Woman assaulted on way home launches safety app
A woman who was attacked while walking alone after a night out has launched an app to help people get home safely.
Sarah Murphy, 29, said four men tried to force her into a car in Clapham, south-west London.
After being told she "shouldn't have been out alone" at night, she said she wanted to help others "take back control of their safety".
Ms Murphy, from Ascot, Berkshire, said her app, Chaperhome, allows people to feel safe without feeling tracked.
The recruiter, who was 25 when she was attacked, said safety apps designed for lone walkers generally have a "big fear-factor".
She claims that instead of an "enormous red button which makes you feel quite afraid", hers allows users to not feel they are being constantly monitored.
How it works
In the free version of Chaperhome, users can nominate someone to get reminders to check they are okay.
Users can also alert nominated friends and family if they are feeling unsafe.
In the premium version, which requires a subscription of 99p a month, nominated people will be alerted if the user fails to arrive as expected.
Members of the public can log places they deem as unsafe for lone walkers.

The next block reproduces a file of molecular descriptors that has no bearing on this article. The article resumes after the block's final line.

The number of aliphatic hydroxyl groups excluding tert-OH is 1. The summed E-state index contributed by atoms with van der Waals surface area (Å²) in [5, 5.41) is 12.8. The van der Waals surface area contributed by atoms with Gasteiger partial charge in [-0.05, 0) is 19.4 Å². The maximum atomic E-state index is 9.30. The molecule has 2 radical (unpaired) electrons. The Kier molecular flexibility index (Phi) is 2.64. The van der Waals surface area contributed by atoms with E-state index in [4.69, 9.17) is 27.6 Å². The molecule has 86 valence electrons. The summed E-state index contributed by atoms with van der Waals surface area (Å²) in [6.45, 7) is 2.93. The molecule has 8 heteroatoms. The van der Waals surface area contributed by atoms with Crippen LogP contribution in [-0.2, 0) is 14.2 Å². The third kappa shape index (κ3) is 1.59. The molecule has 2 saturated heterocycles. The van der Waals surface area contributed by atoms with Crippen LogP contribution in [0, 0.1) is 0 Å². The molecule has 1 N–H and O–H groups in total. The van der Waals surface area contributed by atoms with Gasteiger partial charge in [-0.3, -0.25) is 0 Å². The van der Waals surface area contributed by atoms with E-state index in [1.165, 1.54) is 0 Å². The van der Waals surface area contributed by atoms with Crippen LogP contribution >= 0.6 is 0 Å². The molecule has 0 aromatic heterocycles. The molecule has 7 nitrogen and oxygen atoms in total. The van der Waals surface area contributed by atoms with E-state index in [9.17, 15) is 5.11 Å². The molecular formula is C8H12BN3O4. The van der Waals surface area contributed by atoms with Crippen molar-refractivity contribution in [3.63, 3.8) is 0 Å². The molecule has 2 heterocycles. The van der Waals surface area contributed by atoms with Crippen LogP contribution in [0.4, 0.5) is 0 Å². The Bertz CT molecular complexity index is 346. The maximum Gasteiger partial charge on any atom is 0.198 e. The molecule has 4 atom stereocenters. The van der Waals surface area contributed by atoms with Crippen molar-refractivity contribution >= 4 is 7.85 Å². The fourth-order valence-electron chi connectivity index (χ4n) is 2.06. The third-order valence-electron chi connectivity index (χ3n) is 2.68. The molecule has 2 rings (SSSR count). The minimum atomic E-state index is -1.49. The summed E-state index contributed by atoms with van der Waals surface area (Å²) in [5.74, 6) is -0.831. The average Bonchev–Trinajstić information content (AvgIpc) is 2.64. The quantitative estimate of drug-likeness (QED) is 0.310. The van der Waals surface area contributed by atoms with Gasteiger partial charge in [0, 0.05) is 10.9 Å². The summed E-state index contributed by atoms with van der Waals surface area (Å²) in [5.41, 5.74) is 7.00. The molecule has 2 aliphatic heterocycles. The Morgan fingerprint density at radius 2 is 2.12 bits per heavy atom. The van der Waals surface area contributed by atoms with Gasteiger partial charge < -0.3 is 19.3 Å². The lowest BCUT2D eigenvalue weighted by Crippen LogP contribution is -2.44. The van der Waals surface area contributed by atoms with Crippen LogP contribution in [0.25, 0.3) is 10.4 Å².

Recollecting her attack on an August night, Ms Murphy said it was about 03:30 BST when she was bundled into the saloon car by the attackers.
She kept kicking at its window with her heels until she finally managed to free herself of their grip and get out of the car.
The men were trying to shove her back in when a bus approached and scared them away, she said.
After making it home safely, Ms Murphy said: "I woke up the next day and my leg started to swell up, the shock and adrenaline had worn off and the reality started sinking in."
She visited the hospital and was told that the force she had been subjected to was akin to being crushed by a car.
Ms Murphy said the attack, which happened just 10 minutes from her home, left her feeling as if she was in "fight-or-flight mode".
She went to the police who were unable to find the attackers.
"When they realised that they weren't going to find the people [attackers] they said 'you shouldn't be walking at that time of night alone'", Ms Murphy said.
"That's not right. I was young, I was living the life that I should be living and I was told to not do that."
Ms Murphy said apparent victim-blaming had contributed to her wanting to create something to help others.
The Metropolitan Police said in a statement: "following a thorough investigation, no suspects could be identified."
Ms Murphy "was kept informed of the progress of the investigation and the outcome," it added.